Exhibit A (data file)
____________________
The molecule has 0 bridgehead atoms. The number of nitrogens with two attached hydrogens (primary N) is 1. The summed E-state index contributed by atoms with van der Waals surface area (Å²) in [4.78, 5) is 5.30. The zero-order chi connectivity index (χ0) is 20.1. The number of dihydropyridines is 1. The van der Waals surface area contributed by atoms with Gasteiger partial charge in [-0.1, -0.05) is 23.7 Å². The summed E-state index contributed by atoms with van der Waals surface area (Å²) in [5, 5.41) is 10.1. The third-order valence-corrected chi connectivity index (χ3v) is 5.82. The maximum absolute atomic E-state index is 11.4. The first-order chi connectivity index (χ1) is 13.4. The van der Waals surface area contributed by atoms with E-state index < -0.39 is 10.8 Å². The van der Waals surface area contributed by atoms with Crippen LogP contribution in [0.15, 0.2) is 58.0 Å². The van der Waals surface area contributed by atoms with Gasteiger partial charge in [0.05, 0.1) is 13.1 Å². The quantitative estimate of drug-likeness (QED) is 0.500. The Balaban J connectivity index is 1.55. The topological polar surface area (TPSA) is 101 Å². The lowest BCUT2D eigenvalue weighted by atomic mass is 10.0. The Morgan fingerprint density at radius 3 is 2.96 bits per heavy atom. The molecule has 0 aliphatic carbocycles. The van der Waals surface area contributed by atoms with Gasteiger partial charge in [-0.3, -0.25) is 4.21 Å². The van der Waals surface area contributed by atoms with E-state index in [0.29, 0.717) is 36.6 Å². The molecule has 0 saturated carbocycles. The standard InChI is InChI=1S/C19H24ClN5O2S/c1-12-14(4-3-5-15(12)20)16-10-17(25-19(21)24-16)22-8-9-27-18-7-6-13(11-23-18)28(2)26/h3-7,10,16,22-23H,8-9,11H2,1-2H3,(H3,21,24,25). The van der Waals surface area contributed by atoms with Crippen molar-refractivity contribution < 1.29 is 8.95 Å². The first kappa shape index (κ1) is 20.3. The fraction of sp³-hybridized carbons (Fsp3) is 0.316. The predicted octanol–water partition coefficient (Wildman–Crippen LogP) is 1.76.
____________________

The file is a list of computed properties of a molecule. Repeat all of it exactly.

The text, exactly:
The molecule has 0 bridgehead atoms. The number of nitrogens with two attached hydrogens (primary N) is 1. The summed E-state index contributed by atoms with van der Waals surface area (Å²) in [4.78, 5) is 5.30. The zero-order chi connectivity index (χ0) is 20.1. The number of dihydropyridines is 1. The van der Waals surface area contributed by atoms with Gasteiger partial charge in [-0.1, -0.05) is 23.7 Å². The summed E-state index contributed by atoms with van der Waals surface area (Å²) in [5, 5.41) is 10.1. The third-order valence-corrected chi connectivity index (χ3v) is 5.82. The maximum absolute atomic E-state index is 11.4. The first-order chi connectivity index (χ1) is 13.4. The van der Waals surface area contributed by atoms with E-state index < -0.39 is 10.8 Å². The van der Waals surface area contributed by atoms with Crippen LogP contribution in [0.15, 0.2) is 58.0 Å². The van der Waals surface area contributed by atoms with Gasteiger partial charge in [0.05, 0.1) is 13.1 Å². The quantitative estimate of drug-likeness (QED) is 0.500. The Balaban J connectivity index is 1.55. The topological polar surface area (TPSA) is 101 Å². The lowest BCUT2D eigenvalue weighted by atomic mass is 10.0. The Morgan fingerprint density at radius 3 is 2.96 bits per heavy atom. The molecule has 0 aliphatic carbocycles. The van der Waals surface area contributed by atoms with Gasteiger partial charge in [-0.3, -0.25) is 4.21 Å². The van der Waals surface area contributed by atoms with E-state index in [0.29, 0.717) is 36.6 Å². The molecule has 0 saturated carbocycles. The standard InChI is InChI=1S/C19H24ClN5O2S/c1-12-14(4-3-5-15(12)20)16-10-17(25-19(21)24-16)22-8-9-27-18-7-6-13(11-23-18)28(2)26/h3-7,10,16,22-23H,8-9,11H2,1-2H3,(H3,21,24,25). The van der Waals surface area contributed by atoms with Crippen molar-refractivity contribution < 1.29 is 8.95 Å². The first kappa shape index (κ1) is 20.3. The fraction of sp³-hybridized carbons (Fsp3) is 0.316. The predicted octanol–water partition coefficient (Wildman–Crippen LogP) is 1.76.